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independents who may have supported trump in 2016 but without great enthusiasm will be turned off by the republican performance during these proceedings or whether they'll be convinced by the claim by republicans that this is all just a big witch hunt what's your impression of what we'll hear from this in the later in the next hearing as the afternoon ones what should we look out for in the next witnesses. well peart volcker is a more significant player he was part of the so-called 3 amigos with gordon song linda and rick perry who were instrumental in affecting trump administration policy toward ukraine i think what i'm waiting to hear is whether republicans crossed the line into saying trump may have done these things that the democrats are accusing him of but that's not a problem that doesn't amount to impeachable offenses so far they've really just tried to cast their aspersions on the proceedings themselves but that would be a different step and what about when people watch this if there are kind of people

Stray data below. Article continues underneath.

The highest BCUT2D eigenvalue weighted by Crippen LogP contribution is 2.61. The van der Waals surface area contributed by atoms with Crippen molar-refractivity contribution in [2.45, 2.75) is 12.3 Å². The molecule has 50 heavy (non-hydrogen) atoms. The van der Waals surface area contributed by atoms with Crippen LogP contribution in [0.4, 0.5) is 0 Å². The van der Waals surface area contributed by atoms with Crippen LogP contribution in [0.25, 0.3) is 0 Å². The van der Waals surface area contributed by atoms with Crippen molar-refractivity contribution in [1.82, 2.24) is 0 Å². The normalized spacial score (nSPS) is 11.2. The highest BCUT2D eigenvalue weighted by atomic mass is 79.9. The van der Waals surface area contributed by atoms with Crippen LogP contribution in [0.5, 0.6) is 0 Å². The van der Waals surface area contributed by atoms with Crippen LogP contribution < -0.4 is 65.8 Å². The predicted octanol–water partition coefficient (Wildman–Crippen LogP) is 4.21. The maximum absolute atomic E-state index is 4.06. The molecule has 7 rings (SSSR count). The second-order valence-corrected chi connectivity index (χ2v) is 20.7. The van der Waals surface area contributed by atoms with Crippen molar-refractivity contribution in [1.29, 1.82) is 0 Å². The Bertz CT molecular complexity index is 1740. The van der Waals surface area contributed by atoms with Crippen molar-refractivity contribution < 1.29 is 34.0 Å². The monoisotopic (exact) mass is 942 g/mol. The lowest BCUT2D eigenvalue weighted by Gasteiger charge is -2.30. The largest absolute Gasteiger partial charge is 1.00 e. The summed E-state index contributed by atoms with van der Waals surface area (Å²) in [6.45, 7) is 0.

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who are testifying who are awfully senior in the union in a train you've had a sort of a good career how do they feel when they see those people having this integrity question is that something that turns off people what you want to think and that again depends on what side they come from i think the conventional wisdom had been that it would be a bad move for the republicans to cast aspersions on a military veteran but then again donald trump during the 2016 elections insulted john mccain said he wasn't a hero. again cast aspersions on the parents of a deceased military veteran and then going back a few elections there was the whole republican episode of swift boating john kerry the democratic presidential nominee and casting aspersions on his military service so i think again these matters have become so much filtered through partisan lenses that it's very difficult to say how they'll be perceived. we've heard from the u.s.